Thursday, April 18, 2013

March 2013 Consumer Prices

Inflation in Malaysia remains well below the norm as consumer prices in March edged up a bit by 1.6% (log annual and monthly changes):


Much of it was driven – at least on an annual basis – from higher transportation costs, as non-food and transport prices edged downwards.

On a month-to-month basis however, overall food prices did not budge from January while transport prices only moved up about 0.6%. The other price movers were funnily enough, furniture and fittings (0.4%) and restaurants (0.4%). That explains the steeper m-o-m increase in core prices over increase in the pain index. Nevertheless, it looks like the expected increase in inflation is beginning to take off.

We’re still some ways off from the 2%-3% average inflation that BNM has forecasted – it looks increasingly likely that at best, we’ll see the lower end of that range, and at worst we’re likely to see the forecast overshoot actual inflation.

If you’re wondering why I’m calling low inflation bad, it goes back to one fundamental economic truism and one market observation – higher inflation is a sign of an economy close to its potential output and/or higher commodity  prices. Either or both would be positives for the Malaysian economy. The latter especially boosts rural incomes (and exports) and helps reduce inequality. Malaysia’s long term average rate of inflation is just under 3% (the exact figure depends on the sample period you use).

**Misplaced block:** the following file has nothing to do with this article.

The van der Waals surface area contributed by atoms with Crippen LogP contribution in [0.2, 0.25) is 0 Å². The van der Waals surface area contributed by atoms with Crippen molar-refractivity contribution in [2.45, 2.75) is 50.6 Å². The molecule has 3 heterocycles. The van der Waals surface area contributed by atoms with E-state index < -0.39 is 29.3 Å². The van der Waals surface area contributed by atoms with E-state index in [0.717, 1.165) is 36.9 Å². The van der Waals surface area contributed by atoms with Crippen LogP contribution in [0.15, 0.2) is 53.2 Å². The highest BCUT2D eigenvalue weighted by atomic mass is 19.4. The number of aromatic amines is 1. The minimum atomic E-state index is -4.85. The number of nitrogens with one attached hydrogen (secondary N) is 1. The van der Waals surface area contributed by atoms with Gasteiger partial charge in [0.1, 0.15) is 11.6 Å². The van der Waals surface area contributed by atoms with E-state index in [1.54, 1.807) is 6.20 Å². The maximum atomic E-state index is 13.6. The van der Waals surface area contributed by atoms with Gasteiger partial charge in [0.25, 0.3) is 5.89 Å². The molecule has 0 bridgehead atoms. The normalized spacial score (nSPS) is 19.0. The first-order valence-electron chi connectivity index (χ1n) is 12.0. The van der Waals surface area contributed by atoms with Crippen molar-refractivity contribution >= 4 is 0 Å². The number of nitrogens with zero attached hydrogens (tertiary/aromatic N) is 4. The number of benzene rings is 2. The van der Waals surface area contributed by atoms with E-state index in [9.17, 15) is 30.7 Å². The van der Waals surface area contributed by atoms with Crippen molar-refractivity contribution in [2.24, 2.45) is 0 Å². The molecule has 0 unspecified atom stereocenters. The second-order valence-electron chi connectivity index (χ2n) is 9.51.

Technical Notes:

March 2013 Consumer Price Index report from the Department of Statistics


  1. Higher inflation is not a good sign of economy close to its potential, it is only a signal. In fact, Malaysia is growing slightly above potential now despite the low inflation. why? Because we impose price controls and subsidies on most items and wage increase is supressed particularly in the low skilled (foregin workers). I wont worry much with low inflation

    1. @N

      Price controls are concentrated on food items and in oil & gas. But my core inflation measure - which excludes both - is low and dropping.

      On the other hand, per worker manufacturing wages for 2012 outpaced both per capita nominal GDP growth and per worker manufacturing sales growth.

      So yes, I think the economy is close to potential. But it's not translating into demand led consumer price pressures, or even in imports of consumption goods. Put another way, we're experiencing unbalanced growth, which might not be sustainable.